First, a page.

Social Media’s Criminal Element

 
 

social media crime

One of the unexpected downsides of social media is that it has transformed the dynamics of crime, offering criminals and terrorists easier access to victims. The prevalence of social networking has allowed them to identify potential victims and collect vast amounts of sensitive personal information that can be used for a number of criminal purposes, including extortion and kidnapping.

With social media, users can broadcast their whereabouts as they upload photos or post in real time or through live feeds and apps with geolocation features. What’s more, geotagging is often automatically embedded in posts and photographs without owners even realizing it. According to recent research, 35% of Americans “check-in” or tweet about their whereabouts on a regular basis, 15% announce to their social-networking “friends” when they are not home and 40% post details of an upcoming vacation on social media sites. This information can help criminals profile a victim and pinpoint their location. It is no surprise, then, that 78% of burglars have used social media to identify potential targets and 74% of criminals have used Google Maps to locate a property.

Personal information on websites or instant messaging services can also be used against an extortion victim, particularly in cases of virtual kidnapping, in which scammers deceive people into believing a loved one has been abducted and then demand a ransom. By obtaining personal information, criminals can make the event seem more credible and increase the probability of success. In a recent kidnapping case in Guatemala, for example, a response consultant was working with a family to find their son. Within 45 minutes, the consultant was able to successfully answer three proof-of-life questions after searching social media sites, rendering them useless. If consultants can find these answers on social media, so can kidnappers.

While many social media sites allow users to specify privacy settings, restricting what is publicly available, criminals can still access posted information by hacking user accounts or accessing other accounts trusted by the user. Likewise, some sites state in their terms of use that they claim ownership of the content once it has been posted. Thus, once personal information has been posted to a social media site, the owner has effectively lost control of that information and how it is used.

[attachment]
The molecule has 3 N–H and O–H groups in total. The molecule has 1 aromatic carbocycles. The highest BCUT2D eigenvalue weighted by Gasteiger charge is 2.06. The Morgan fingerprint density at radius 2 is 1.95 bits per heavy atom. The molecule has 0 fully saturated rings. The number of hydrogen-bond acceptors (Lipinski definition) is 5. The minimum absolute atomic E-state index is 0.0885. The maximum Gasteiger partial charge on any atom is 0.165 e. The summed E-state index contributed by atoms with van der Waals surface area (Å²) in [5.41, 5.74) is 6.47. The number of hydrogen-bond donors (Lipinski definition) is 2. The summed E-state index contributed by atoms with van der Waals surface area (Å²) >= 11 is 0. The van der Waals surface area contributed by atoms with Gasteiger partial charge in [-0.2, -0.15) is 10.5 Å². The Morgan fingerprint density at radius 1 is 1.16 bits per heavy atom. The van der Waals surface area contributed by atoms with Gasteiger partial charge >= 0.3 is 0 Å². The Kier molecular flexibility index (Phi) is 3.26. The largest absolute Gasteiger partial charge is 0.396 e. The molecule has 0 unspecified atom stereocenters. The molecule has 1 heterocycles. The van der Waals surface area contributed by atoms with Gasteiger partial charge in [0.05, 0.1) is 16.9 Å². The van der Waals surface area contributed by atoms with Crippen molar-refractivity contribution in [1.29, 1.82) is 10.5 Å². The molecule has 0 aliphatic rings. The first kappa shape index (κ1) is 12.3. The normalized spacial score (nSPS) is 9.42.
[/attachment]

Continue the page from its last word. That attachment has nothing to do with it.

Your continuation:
Another kidnapping case of a young man in Mexico, who was successfully released, proves this point. During the debrief meeting with the victim, the consultant discovered that the gang used social media to gather information on potential victims. The kidnappers used “spotters” in a casino the victim had frequented to identify potential victims and gather basic information on them. With this information in hand, the kidnappers then compiled more details on the victim through social media. The kidnappers even showed the victim information about his friends to get him to confirm it.

Information posted by third parties can also be used to target individuals. Such information is less likely to contain more personal details, but it can give criminals some general background information on a prospective target. Searching oneself online and noting the results will demonstrate what information is currently available.

Terrorist organizations also use social media to identify and gather information on potential targets. Israeli intelligence has warned of Hezbollah’s use of Facebook to monitor Israeli soldiers’ activities and to cultivate online friendships in order to gather information and arrange kidnappings and attacks. Likewise, Al Qaeda’s “terrorist handbook” instructs its users to search online and use social media to identify potential targets, noting that social media can provide a wealth of personal information relating to an individual’s residence, workplace, family and travel routines. Moreover, terrorist organizations have increasingly used social media in recent years to identify, indoctrinate and radicalize individuals.

As a result of these trends, users need to be wary about giving away too much information on social media. This includes separating their online personal presence from their online business presence. Even though publicity is essential to business, companies should consider implementing risk mitigation measures including developing safe social media usage policies and purchasing kidnap and ransom insurance to protect workers, especially those in potentially dangerous or unstable regions.

While social media can be a positive and powerful tool, individuals need to be aware of what personal information is available online to individuals or groups that intend to do harm. Just as we would not leave our front door unlocked when we are away from home, we must also take precautions with security in our virtual lives.

 
Beatriz Sanchez-Garrido

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About the Author

Beatriz Sanchez-Garrido is an information analyst at Olive Group, the exclusive provider of kidnap, ransom and extortion crisis management services for Travelers.

 
 
 

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